The development reflected a “significant deterioration of the gas supply situation”, Habeck said.

Germany, like a number of other European countries, is highly reliant on Russian energy imports to meet its needs.

Russian energy giant Gazprom last week reduced supplies to Germany via the Nord Stream pipeline by 60 percent due to what the company said was a delayed repair.

But Germany has brushed aside the technical justification for the move, instead calling it a “political decision”.

Russia was using gas “as a weapon” against Germany in retaliation for the West’s support for Ukraine following Moscow’s invasion, Habeck said, with the aim of “destroying” European unity.

– Shortage scenario –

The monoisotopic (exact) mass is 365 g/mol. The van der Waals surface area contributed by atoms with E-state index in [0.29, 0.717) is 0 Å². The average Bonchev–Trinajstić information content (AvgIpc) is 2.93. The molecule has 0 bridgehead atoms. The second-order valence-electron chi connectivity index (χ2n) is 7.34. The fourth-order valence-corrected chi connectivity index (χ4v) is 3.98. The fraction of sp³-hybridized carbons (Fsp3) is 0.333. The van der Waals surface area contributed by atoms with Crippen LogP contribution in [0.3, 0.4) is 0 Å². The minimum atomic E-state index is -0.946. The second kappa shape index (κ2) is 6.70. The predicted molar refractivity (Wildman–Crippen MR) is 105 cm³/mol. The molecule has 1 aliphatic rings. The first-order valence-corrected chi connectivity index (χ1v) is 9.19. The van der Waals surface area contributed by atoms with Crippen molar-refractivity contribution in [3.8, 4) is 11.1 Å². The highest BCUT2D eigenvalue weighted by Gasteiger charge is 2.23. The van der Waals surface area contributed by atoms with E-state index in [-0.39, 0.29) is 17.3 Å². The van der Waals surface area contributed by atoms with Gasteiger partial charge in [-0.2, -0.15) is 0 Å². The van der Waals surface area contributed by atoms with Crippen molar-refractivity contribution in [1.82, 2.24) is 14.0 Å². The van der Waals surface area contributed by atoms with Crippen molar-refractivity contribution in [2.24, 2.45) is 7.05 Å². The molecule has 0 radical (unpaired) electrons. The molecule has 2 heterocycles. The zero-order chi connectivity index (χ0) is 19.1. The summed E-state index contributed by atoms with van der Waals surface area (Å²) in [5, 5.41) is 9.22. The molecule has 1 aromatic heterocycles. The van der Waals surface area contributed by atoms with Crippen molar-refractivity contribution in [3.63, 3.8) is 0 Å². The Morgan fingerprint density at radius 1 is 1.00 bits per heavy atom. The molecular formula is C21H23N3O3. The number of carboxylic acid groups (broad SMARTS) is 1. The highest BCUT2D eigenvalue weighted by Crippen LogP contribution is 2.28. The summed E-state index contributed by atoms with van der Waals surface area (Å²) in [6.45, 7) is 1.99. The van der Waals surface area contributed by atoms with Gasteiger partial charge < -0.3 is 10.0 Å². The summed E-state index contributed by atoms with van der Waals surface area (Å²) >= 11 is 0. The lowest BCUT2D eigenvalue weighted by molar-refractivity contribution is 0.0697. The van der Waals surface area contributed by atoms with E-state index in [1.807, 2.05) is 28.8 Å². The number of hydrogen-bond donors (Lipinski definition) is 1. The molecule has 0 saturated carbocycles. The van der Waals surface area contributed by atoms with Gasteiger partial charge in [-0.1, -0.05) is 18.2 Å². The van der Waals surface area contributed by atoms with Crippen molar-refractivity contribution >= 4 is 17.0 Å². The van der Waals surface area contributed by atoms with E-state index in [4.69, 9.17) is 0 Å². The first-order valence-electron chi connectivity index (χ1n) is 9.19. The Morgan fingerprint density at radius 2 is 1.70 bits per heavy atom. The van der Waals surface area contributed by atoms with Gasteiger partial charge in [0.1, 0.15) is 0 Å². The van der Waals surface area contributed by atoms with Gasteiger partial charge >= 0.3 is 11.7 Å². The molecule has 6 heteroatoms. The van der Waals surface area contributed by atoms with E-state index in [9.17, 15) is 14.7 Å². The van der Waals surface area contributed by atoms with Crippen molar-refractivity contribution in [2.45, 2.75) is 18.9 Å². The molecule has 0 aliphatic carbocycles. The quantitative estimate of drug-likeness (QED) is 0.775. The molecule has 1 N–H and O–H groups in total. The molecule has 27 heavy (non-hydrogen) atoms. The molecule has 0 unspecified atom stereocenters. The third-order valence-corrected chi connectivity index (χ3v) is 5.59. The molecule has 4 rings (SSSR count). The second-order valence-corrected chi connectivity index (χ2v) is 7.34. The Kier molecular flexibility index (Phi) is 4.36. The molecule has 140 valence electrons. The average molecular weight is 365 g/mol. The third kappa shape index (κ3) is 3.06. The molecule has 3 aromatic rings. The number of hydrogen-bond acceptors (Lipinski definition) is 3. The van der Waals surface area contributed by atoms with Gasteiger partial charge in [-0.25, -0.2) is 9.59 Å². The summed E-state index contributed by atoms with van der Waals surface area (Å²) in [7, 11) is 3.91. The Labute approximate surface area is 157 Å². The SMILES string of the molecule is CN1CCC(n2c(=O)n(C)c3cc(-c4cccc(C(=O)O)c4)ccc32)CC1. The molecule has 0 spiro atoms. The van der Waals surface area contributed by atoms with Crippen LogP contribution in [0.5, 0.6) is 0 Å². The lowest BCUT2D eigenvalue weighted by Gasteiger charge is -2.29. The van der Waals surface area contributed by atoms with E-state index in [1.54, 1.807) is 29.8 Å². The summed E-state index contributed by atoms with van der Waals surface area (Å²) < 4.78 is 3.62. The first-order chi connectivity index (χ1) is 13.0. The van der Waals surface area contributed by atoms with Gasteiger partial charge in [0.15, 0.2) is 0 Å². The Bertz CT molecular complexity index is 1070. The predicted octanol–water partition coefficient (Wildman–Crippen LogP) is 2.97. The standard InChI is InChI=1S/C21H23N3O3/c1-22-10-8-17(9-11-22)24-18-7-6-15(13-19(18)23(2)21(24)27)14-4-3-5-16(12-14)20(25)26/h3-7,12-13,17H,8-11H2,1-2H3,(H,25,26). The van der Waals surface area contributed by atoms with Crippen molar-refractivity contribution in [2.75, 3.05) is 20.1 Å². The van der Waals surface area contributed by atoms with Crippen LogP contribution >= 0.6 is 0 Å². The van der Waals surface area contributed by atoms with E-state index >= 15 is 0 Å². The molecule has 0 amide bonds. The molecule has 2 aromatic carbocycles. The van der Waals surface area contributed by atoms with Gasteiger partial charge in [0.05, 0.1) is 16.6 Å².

Gazprom has already stopped deliveries to a number of European countries, including Poland, Bulgaria, Finland and the Netherlands.

Supplies of gas to Europe’s largest economy were “secure” as it stood, with energy companies still in a position to “manage” the crisis, Habeck said.

The higher alert level would lead above all to increased monitoring of the supply situation but action was still required to prepare for the winter ahead.

“If we do nothing now, things will get worse,” Habeck said.

In April, Germany mandated gas storage facilities be filled to 90 percent by the beginning of December to mitigate the risks from a supply cut. 

Currently, the country’s stores stand just under 60 percent full, above the average level of previous years.

The targets would, however, be hard to hit if exports onwards to other countries — hard to justify within Europe — were not limited.